Tuesday, December 28, 2010

Lump of coal

The Denver Post delivered a lump of coal in its editorial pages on Sunday, an op-ed piece by Daniel Firger who gave "Colorado citizens" some bad advice.

"What can be done?" Firger asks rhetorically about improving Colorado's already limited dependence on coal as an energy source. "Colorado citizens can push to phase out dirty coal, not just in the state's power plants but also in its mines and transmission lines. ... No state is better suited to lead this charge."


Colorado ought to be leading the charge to use every energy source available to it not only to wean the United States off foreign sources of energy, but also to solve the world's climate problems by cleaning up its continued use of all fossil fuels.

Firger, associate director of the Center for Climate Change Law at Columbia University in New York, offers faint praise to the state for its efforts to clean up its energy markets, but suggests it go further to eliminate "dirty coal" from its industry mix.


Firger evidently missed James Fallows' article in the December Atlantic Monthly that recognizes "dirty coal" will continue to be a worldwide source of energy and should be as long as efforts continue to clean up its dump of greenhouse gases in the atmosphere. It's cheap and provides jobs worldwide, including in Colorado.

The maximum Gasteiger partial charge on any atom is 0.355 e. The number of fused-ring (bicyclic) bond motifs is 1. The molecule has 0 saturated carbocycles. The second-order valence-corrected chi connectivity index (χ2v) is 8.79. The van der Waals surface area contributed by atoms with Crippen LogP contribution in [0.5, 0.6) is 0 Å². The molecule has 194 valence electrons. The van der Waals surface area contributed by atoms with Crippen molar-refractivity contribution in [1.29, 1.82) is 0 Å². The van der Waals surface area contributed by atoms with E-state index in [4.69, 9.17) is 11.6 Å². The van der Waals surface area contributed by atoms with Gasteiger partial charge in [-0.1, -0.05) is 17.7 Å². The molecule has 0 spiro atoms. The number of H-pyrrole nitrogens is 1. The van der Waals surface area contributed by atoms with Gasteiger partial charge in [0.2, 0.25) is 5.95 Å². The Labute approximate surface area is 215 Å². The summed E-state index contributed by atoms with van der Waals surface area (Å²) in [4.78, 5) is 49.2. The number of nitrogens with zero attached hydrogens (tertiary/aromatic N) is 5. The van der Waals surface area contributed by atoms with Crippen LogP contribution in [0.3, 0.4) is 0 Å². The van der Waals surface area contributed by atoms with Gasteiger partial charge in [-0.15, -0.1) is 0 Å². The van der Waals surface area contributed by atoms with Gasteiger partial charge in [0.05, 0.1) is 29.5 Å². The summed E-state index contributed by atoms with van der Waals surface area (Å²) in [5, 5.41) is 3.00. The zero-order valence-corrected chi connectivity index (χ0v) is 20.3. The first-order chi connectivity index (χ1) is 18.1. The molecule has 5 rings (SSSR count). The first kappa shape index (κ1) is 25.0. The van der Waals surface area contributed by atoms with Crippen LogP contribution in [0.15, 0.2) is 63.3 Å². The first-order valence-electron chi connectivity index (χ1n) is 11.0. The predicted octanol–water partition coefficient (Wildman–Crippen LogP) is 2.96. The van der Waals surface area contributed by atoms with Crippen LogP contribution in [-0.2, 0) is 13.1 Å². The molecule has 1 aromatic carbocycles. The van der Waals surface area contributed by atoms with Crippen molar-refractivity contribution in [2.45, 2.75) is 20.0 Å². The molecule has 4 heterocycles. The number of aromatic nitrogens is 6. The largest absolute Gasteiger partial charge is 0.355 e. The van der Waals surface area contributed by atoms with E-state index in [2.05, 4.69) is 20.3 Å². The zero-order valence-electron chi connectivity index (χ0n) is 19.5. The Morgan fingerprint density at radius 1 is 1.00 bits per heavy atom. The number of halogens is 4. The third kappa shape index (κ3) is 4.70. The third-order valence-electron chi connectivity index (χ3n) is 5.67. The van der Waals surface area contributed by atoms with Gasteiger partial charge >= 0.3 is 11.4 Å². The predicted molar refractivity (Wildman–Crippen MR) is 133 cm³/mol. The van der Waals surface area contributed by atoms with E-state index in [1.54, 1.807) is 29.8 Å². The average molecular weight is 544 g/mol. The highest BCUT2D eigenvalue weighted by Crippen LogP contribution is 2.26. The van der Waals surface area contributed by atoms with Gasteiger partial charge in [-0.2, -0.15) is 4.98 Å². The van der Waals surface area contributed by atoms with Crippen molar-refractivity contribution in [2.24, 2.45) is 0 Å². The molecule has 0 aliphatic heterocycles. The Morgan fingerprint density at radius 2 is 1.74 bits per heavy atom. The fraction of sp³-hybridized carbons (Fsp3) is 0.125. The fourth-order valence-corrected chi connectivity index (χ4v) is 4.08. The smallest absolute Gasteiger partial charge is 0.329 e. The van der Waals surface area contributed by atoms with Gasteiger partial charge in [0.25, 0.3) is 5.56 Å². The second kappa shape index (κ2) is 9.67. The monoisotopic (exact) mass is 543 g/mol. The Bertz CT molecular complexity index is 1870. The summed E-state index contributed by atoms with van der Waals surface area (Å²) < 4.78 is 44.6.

Colorado Public Utilities Commissioners also must have missed the article before voting earlier this month to force Xcel Energy to reduce its use of coal to fire up six metro-area power plants. Not that the vote isn't healthy for the state; it just seemed uninformed.

Colorado coal miners would argue that technology is catching up to a sustainable use of coal to produce electricity -- adding that jobs and wages could be preserved if state officials would take cognizance of such developments.

Environmentalists in Colorado tend to be all-or-nothing types, and their influence on state government has been overwrought for the past four years. For the new Hickenlooper administration, it's time to balance that act.

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